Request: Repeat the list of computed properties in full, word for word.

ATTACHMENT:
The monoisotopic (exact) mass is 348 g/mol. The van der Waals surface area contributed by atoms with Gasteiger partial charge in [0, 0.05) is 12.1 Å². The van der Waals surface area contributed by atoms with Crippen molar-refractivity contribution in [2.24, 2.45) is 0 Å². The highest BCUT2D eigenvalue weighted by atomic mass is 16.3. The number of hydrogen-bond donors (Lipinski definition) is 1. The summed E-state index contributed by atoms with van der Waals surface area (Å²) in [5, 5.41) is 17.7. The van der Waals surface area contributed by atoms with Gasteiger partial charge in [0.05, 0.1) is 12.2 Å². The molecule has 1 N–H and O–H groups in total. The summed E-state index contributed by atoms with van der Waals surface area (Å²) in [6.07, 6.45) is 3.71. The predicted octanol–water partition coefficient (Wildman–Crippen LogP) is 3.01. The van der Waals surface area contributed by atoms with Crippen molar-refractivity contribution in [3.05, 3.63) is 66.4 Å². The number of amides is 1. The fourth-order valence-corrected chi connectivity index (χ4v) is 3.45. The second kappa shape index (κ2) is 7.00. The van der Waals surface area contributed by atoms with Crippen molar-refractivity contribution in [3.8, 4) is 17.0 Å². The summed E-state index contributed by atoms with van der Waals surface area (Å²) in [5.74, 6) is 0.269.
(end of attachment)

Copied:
The monoisotopic (exact) mass is 348 g/mol. The van der Waals surface area contributed by atoms with Gasteiger partial charge in [0, 0.05) is 12.1 Å². The van der Waals surface area contributed by atoms with Crippen molar-refractivity contribution in [2.24, 2.45) is 0 Å². The highest BCUT2D eigenvalue weighted by atomic mass is 16.3. The number of hydrogen-bond donors (Lipinski definition) is 1. The summed E-state index contributed by atoms with van der Waals surface area (Å²) in [5, 5.41) is 17.7. The van der Waals surface area contributed by atoms with Gasteiger partial charge in [0.05, 0.1) is 12.2 Å². The molecule has 1 N–H and O–H groups in total. The summed E-state index contributed by atoms with van der Waals surface area (Å²) in [6.07, 6.45) is 3.71. The predicted octanol–water partition coefficient (Wildman–Crippen LogP) is 3.01. The van der Waals surface area contributed by atoms with Crippen molar-refractivity contribution in [3.05, 3.63) is 66.4 Å². The number of amides is 1. The fourth-order valence-corrected chi connectivity index (χ4v) is 3.45. The second kappa shape index (κ2) is 7.00. The van der Waals surface area contributed by atoms with Crippen molar-refractivity contribution in [3.8, 4) is 17.0 Å². The summed E-state index contributed by atoms with van der Waals surface area (Å²) in [5.74, 6) is 0.269.